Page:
A VC-backed founder (who I’m friendly with) insisted that most sign-ups need to go through the self-serve route and they’d only ever worry about helping “big ticket,” enterprise customers.

I think that’s the worst kind of attitude.

At Bento, from a support standpoint, I treat a $30 customer and a $3,000 customer exactly the same. I always will. Because I feel it doesn’t really matter if you’re running a small business or a large one, you’d still need help!

For customers to stick around longer, stay loyal, and drive the whole word of mouth component, I can’t be worried about the efficiency of the support/sales pipeline. I have to help every single customer, no matter their size.

I’ve had customers that pay $30/month refer to customers that bring in $3,000/month and vice versa.

When startup founders, at least in the early stages, concern themselves way too much with being efficient, they just kill their businesses in a way. Unless, of course, they’re well funded and can push for more and more sign-ups.

If you’re a bootstrapped business, you have to treat every customer basically the same.
Because you can’t know who is going to drive more of their business through the product or refer similar customers. So you can’t quite quantify and thus optimize and make things more efficient in this regard.

Keeping the above as a given, there are places where I seek out efficiencies, albeit in a more community-centric way:

  • I direct most support queries to a public channel on our Discord server instead of addressing them over emails. One response from me can help many folks at a time. And people tend to be nicer, more polite in that medium.
  • Then I conduct weekly office hours across different time zones (just did one for our EU customers) where people can discuss their chief concerns.
  • Plus I (enjoy) filming a lot of help videos that tackle common doubts and make the in-product experience better.

On the sales side, too, I work with a consultant who helps me manage our Close.com inbox. Essentially everyone who signs up gets contacted by him.

He sifts all the opportunities and works out who’s going to be a good lead, but I usually talk to a large percentage of people myself. I’ve got demos and walkthrough sessions queued up and I love that.

Again, we try to get in touch with everybody and treat them all the same. Sometimes you get people who look like normie consumers but turn out to be running massive businesses.

A story comes to mind.

Growing up, my dad would take me to these really fancy car dealerships in two different cars (a nice one and a terribly old one). He wanted to show me how we were treated differently based on our outfits and the cars we had driven.

The lesson that I learned from that is that you never know who the buyer is and what their in-the-moment intentions/goals are. It’s hard to judge a book by the cover, so it’s better to build a sales process that engages everyone.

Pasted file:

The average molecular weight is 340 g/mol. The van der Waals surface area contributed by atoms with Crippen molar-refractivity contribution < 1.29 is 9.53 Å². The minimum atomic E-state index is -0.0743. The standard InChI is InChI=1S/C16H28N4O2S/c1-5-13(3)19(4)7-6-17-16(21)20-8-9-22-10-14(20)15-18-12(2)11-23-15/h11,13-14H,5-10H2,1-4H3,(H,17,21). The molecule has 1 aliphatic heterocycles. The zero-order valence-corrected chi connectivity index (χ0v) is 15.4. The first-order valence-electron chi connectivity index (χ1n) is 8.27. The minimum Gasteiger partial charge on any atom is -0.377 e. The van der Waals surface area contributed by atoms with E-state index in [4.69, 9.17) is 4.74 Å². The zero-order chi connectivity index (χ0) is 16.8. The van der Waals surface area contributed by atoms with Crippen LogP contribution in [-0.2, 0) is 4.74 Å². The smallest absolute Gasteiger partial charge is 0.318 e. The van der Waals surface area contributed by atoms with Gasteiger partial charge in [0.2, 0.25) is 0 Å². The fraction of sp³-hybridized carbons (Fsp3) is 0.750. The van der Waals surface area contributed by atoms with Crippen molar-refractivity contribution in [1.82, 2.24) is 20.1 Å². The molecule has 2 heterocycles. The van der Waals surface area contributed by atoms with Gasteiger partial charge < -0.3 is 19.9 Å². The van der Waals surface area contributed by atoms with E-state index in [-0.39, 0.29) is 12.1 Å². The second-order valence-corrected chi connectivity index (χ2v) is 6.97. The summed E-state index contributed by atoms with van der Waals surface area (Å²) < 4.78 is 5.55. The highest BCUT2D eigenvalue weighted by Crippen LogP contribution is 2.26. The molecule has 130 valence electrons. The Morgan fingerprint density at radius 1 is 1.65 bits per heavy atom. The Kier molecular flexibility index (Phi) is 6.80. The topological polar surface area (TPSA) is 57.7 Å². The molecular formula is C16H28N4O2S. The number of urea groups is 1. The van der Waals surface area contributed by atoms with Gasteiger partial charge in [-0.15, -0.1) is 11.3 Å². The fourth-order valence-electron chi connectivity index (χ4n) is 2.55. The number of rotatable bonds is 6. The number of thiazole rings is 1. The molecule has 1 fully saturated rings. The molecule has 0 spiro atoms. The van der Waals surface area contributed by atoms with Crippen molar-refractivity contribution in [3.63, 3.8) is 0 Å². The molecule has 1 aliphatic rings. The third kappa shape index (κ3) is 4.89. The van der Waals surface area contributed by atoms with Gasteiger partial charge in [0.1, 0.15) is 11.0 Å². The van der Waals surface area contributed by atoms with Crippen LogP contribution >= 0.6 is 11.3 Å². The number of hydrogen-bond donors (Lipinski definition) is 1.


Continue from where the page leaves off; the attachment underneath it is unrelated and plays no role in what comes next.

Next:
Offering a doubly enabling source of revenue

Offering managed services on top might seem like a lot (as it’s still just me working with some consultants) but it mostly concerns doing stuff that’s way simpler for us than it is for Bento customers. At its crux, it’s just a paid migration and onboarding service.

Which means people pay a little extra to set things up, get their workflows going, and have all their questions answered.

They often downgrade from Managed Accounts to their regular subscription but by then they’re geared for getting the best out of Bento and thus retain longer.

In the past, we had even offered writing email copy as a part of managed services, but we found that it was just too hard to continue that with contractors, so now Managed Accounts is a completely technical service.

And for quite a few customers it’s profitable to have us on a retainer for ad hoc questions and builds, and these services often convert a $200/month subscription to a $1,200/month subscription. An excellent source of revenue for us.

Price effectively by acknowledging how someone really feels about switching softwares

It’s really difficult to price effectively as an email marketing or marketing automation solution. Mostly because these are among the oldest software categories.

I find, on the higher end (where we make most of our money), all our customers are coming from somewhere else. Anyone with an email list greater than 30,000 contacts, which is like $300 a month or whatever, is moving from another provider.

All of them often have grandfathered pricing or really unique deals and so we have to provide some flexibility to them.

Then, switching providers can also be an emotional affair. If someone is willing to move from ActiveCampaign or HubSpot after years of usage, they can be quite upset.

Acknowledging that is helpful.

That way you can be more perceptive and try to understand why someone is reevaluating their stack and willing to experiment with a smaller alternative, and even how they’re feeling about the whole thing.

Sometimes I learn that a payment receipt made them realize that they’ve been paying $800/month for a single broadcast each month and I can, then, really help them out with a price that they’d be happy to pay each month.

In NPS terms, enabling me to convert an active detractor of an existing tool into a promoter for Bento. That matters a lot for a bootstrapped company.

Plus, it’s worth noting that email and data are somewhat commoditized, so just beating our competitors, migrating customers over, essentially retains them for a very long time.